Manchester, England

Mamucium: The Roman fort in Manchester.

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The Mural Wall at Mamucium - Carole Raddato

Discover the Romans at Mamucium

Whispering the secrets of an ancient Roman presence in Manchester, Mamucium, also known as Mancunium, was once a fortress guarding the Roman Empire’s Northern Frontier. Up until the Industrial Revolution in the late 18th century, the Roman fort was mostly left undisturbed. But with the Revolution came a fast-paced expansion in Manchester. As a result the majority of the fort was levelled to make room for new developments, such as the Great Northern Railway. Today, Mamucium, with its reconstructed gatehouse, original roadway, and stone foundations are a protected Scheduled Ancient Monument.

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- Bricheno

The ancient fortress occupies a rare plot of public land in Castlefield, a grassy space adorned with trees and benches.

"We want to deliver a world-class green space that ties together the 2,000-year-old Roman heritage of the site with the modern day city.”

Calum McGowan, who is leading the project for rejuvenating Castlefield – as one of Manchester’s much needed green spaces.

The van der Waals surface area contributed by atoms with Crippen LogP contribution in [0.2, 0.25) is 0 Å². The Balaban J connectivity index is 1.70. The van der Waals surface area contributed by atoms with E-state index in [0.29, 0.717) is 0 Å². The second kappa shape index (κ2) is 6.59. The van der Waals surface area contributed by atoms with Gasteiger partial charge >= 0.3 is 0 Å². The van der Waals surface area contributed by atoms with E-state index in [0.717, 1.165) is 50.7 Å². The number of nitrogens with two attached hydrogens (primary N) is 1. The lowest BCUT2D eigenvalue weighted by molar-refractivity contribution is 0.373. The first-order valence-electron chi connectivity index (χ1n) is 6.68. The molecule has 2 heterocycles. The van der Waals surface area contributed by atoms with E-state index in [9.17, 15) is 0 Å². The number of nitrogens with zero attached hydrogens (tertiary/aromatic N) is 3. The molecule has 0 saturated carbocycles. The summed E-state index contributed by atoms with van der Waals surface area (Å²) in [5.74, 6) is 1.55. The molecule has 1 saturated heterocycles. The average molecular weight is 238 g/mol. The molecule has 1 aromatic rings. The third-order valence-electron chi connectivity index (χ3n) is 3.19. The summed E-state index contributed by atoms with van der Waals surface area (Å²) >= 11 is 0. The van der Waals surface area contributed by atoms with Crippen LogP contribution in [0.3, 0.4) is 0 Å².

Visitors are invited to stroll around and read the informative signs that explain what Mamucium would have been like in its glory days.

Despite its historical significance, Mamucium's existence remains underappreciated, quietly waiting to be discovered.

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- Carole Raddato

Behind the Name

The etymology of the name Mamucium in Manchester is intricately tied to its ancient roots, offering glimpses into the linguistic evolution of the region. Widely believed to be a Latinised rendition of an original Brittonic name, Mamucium's origins are thought to stem from the Brittonic term "mamm-" meaning "breast," possibly alluding to a "breast-like hill”, which hints at the geographical features that shaped the fort's landscape. Alternatively, it could be linked to "mamma," signifying "mother". Both interpretations find resonance in modern Celtic languages, as "mam" represents "mother" in Welsh. The Latin suffix "-ium" is a common feature in place names, akin to the Common Brittonic "-ion," indicating a "place or city." Interestingly, the Welsh name for Manchester is Manceinion, demonstrating linguistic continuity.

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- Carole Raddato

Mamucium: Origins and History